We have lived in San Diego, Oak Harbor and Mount Vernon, Washington, Dale City and Stafford Virginia, Provo and Midvale, Utah.  Currently we are in Audubon, IA, Heartland, USA.  It is a tiny town of about 2,100 (my HS was larger) and we are surrounded by gorgeous farmland, corn and soybeans, as well as pastures with cows of all colors.  The rolling hills, woods, wildflowers, streams and farm buildings make for a beautiful picture anyway you look.

When I ask Noble where she says she is from, she says "I tell them I'm from all over, a military brat."  I told her to mystify people by saying she is "bi-coastal."

TopDad is an Industrial Technology teacher here; he teaches beginning and advanced woods, beginning and advanced drafting, keyboarding, Eighth grade exploratory (Careers), and next semester will be adding a new class to his repertoire: Small Engines.  All this keeps him busy enough, and in the spring he adds coaching the Boy's Tennis team to the mix.  At church he's the Young Men's President which gives him reason to spend time with our own boys helping them through the ranks of Scouting.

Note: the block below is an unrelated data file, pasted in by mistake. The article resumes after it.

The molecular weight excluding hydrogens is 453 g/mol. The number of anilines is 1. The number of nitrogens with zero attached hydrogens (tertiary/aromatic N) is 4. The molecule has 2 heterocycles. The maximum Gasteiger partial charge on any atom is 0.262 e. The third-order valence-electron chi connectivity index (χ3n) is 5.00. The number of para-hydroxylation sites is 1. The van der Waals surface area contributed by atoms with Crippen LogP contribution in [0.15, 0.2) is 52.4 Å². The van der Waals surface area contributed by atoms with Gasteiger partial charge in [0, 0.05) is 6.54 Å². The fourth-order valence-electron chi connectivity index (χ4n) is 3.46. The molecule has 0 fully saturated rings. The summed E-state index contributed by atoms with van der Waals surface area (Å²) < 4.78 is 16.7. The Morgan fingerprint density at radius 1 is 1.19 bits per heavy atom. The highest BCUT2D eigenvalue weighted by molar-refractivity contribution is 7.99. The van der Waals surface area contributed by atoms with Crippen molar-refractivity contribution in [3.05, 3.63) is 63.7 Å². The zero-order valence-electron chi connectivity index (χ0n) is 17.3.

Noble is in the Air Force now and attending language school in California.  She just got a computer and skyped me for the first time last night.  It was really fun.  She is studying Korean and expects to be stationed there when she finishes school.  She's also an aspiring writer with an imagination to be envied. She creates whole worlds and cultures complete with magic systems and all sorts of interesting creatures in them.  She's tall, slim and beautiful.